To narrow down what is a “favorite” in the expansive collection at Emma Willard proves quite a challenge indeed. Another favorite of Stephanie’s are the many scrapbooks in the collection. “Scrapbooks tell the personal histories of each student who left them behind,” Stephanie shares. “They are very interesting to go through.” Herbariums document the flora of the day and give a glimpse into the early study of botany on Mount Ida. Trophies tell the stories of contests long-forgotten and the students who excelled in everything from public speaking to geometry. 

In addition to the allure of spending hours engrossed in the discovery of bygone eras, the archives present a particular challenge from an archivist’s perspective. Folders of undated, unidentified photos are commonplace. Many items await digitization and cataloging into a searchable index. “Last year, I had a group of students coming on Wednesday afternoons, and I think this year I want to have a little more structure with that,” Stephanie shares. “Students just want to be here—they want to experience it and see what’s down here. With some realistic goals, we could be very productive.”

Stephanie’s experience at Reunion 2023 is a perfect example of what can be accomplished by getting the right people in the room with a stack of photos. “The alums did an amazing job with identifying items. I got goosebumps when Ginny walked over,” Stephanie enthuses, referring to Virginia Brodhead LaPierre ’58. “She was the first one at the table where I had spread out all of these photos with Post-Its and pencils. She picked up a photograph and said, ‘This is my class. This is my roommate.’ She was able to identify every single person in that photo.”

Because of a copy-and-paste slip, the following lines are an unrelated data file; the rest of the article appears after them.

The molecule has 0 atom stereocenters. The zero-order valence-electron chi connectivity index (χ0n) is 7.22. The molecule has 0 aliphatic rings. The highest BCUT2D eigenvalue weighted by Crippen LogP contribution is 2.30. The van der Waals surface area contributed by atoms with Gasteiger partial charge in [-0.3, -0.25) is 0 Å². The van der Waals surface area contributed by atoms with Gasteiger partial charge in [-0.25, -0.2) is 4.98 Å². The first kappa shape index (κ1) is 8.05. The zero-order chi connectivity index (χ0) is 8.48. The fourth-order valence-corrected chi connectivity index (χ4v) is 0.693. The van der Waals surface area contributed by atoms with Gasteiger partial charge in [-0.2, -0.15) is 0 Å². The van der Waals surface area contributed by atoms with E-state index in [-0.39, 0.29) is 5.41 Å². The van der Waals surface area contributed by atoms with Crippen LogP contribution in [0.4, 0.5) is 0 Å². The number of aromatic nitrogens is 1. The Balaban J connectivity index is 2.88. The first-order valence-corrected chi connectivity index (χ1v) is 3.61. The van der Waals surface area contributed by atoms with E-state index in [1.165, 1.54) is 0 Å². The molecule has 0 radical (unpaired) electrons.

Several women standing around a table in a library with photographs and post-it notes.

Alumnae at Reunion 2023, working to identify people in photographs. 


With the digital catalog now in use, it’s possible to share collections online. Stephanie would like to have students help scan the photos that were identified during Reunion. “I would love to share these photos with alums to let them know that their work was really beneficial,” she says. “It would be really special.”

Stephanie’s next step to further the preservation of the Emma Willard School Archives is a site visit from Documentary Heritage Preservation Services of New York, a collaboration between the New York State Archives Documentary Heritage Program and the New York State Library Conservation/Preservation Program. “Their work will identify key priorities and goals for our archives,” Stephanie shares. This archival needs assessment is set to take place by the end of 2023.

For the intellectually curious and lovers of history—which, honestly, is everyone in the Emma Willard community—a visit to the basement of Dietel is a pilgrimage. Whether coming to reminisce or to help digitize and create record of its treasures, the Emma Willard School Archives are, themselves, one of our community’s favorite things. 

For a look at more items from this feature and in the Emma Willard School archives, visit the Archives Feature on our website. 

This article originally appeared in the Fall/Winter 2023 edition of Signature Magazine. 


Find more interesting stories about Emma Willard School on our Newsroom page.